Taught by: Brannon

One-term course offered either term

Prerequisite: PSYC 001

Activity: Lecture

1 Course Unit

PSYC 193 Study Abroad

Activity: Lecture

1 Course Unit

PSYC 207 Introduction to Cognitive Science

Cognitive Science is founded on the realization that many problems in the analysis of human and artificial intelligence require an interdisciplinary approach. The course is intended to introduce undergraduates from many areas to the problems and characteristic concepts of Cognitive Science, drawing on formal and empirical approaches from the parent disciplines of computer science, linguistics, neuroscience, philosophy and psychology. The topics covered include Perception, Action, Learning, Language, Knowledge Representation, and Inference, and the relations and interactions between such modules. The course shows how the different views from the parent disciplines interact, and identifies some common themes among the theories that have been proposed. The course pays particular attention to the distinctive role of computation in such theories, and provides an introduction to some of the main directions of current research in the field. It is a requirement for the BA in Cognitive Science, the BAS in Computer and Cognitive Science, and the minor in Cognitive Science, and it is recommended for students taking the dual degree in Computer and Cognitive Science.

Taught by: Brainard/Ungar

One-term course offered either term

Also Offered As: CIS 140, COGS 001, LING 105, PHIL 044, PPE 140

Prerequisites: An Introductory Course in Computer Science, Linguistics, Neuroscience, Philosophy, or PSYC 001

Activity: Lecture

1 Course Unit

PSYC 217 Visual Neuroscience

An introduction to the scientific study of vision, with an emphasis on the biological substrate and its relation to behavior. Topics will typically include physiological optics, transduction of light, visual thresholds, color vision, anatomy and physiology of the visual pathways, and the cognitive neuroscience of vision.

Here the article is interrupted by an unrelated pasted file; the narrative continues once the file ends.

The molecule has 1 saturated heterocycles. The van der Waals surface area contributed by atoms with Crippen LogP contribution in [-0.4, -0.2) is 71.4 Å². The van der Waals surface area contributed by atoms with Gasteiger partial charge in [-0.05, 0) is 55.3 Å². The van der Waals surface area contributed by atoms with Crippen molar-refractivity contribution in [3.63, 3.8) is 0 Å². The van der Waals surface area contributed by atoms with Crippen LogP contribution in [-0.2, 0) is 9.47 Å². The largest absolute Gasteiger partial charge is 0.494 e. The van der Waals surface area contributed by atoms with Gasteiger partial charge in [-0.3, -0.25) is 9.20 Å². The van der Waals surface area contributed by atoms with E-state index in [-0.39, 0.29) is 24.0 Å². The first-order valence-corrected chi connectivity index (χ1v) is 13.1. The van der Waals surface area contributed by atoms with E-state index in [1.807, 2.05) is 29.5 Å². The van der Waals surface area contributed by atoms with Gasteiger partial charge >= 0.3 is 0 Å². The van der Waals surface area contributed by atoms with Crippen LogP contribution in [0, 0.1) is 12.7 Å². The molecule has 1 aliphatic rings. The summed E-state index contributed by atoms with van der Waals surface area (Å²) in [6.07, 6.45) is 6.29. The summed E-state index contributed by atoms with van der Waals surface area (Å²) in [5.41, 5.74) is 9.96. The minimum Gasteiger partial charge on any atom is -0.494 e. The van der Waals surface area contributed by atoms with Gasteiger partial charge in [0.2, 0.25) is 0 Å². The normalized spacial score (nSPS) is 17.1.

Taught by: Stocker

Course usually offered in spring term

Also Offered As: BIBB 217, VLST 217

Prerequisite: PSYC 109

Activity: Lecture

1 Course Unit

PSYC 225 Drugs, Brain, and Mind

The course will begin with a review of basic concepts in pharmacology: routes of drug administration, drug metabolism, the dose response curve, tolerance, and sensitization. Following a brief overview of cellular foundations of neuropharmacology (cell biology,synaptic and receptor function), the course will focus on various classes of drugs used to treat neuropsychiatric disorders including, among others, depression, schizophrenia,and anxiety. We will additionally consider mechanisms mediating the mind-altering, addictive and neurotoxic effects of abused drugs.

Taught by: Kane

Course usually offered in spring term

Also Offered As: BIBB 270

Prerequisite: PSYC 109 or BIBB 109

Activity: Lecture

1 Course Unit

PSYC 231 Animal Behavior

The evolution of social behavior in animals, with special emphasis on group formation, cooperation among kin, mating systems, territoriality and communication.

One-term course offered either term

Also Offered As: BIBB 231, BIOL 231

Prerequisite: PSYC 00l or BIOL 102 or COGS 001

Activity: Lecture

1 Course Unit

PSYC 235 Psychology of Language

This course describes the nature of human language, how it is used to speak and comprehend, and how it is learned. The course raises and discusses issues such as whether language ability is innate and unique to humans, whether there is a critical period for the acquisition of a language, and how linguistic and conceptual knowledge interact.

Taught by: Dahan

One-term course offered either term

Prerequisite: PSYC 151 or LING 001

Activity: Lecture

1 Course Unit

PSYC 239 Neuroendocrinology

This course is designed to examine the various roles played by the nervous and endocrine systems in controlling both physiological processes and behavior. First, the course will build a foundation in the concepts of neural and endocrine system function. Then we will discuss how these mechanisms form the biological underpinnings of various behaviors and their relevant physiological correlates.

Taught by: Flanagan-Cato

One-term course offered either term

Also Offered As: BIBB 260

Prerequisite: PSYC 109

Activity: Lecture

1 Course Unit

PSYC 247 Neuroscience and Society

Cognitive, social,and affective neuroscience have made tremendous progress in in the last two decades. As this progress continues, neuroscience is becoming increasingly relevant to all of the real-world endeavors that require understanding, predicting and changing human behavior. In this course we will examine the ways in which neuroscience is being applied in law, criminal justice, national defense, education, economics, business,and other sectors of society. For each application area we will briefly review those aspects of neuroscience that are most relevant, and then study the application in more detail.

Taught by: Gerstein

One-term course offered either term

Also Offered As: PSYC 549

Prerequisite: PSYC 109 or PSYC 149

Activity: Lecture

1 Course Unit

PSYC 253 Judgment and Decisions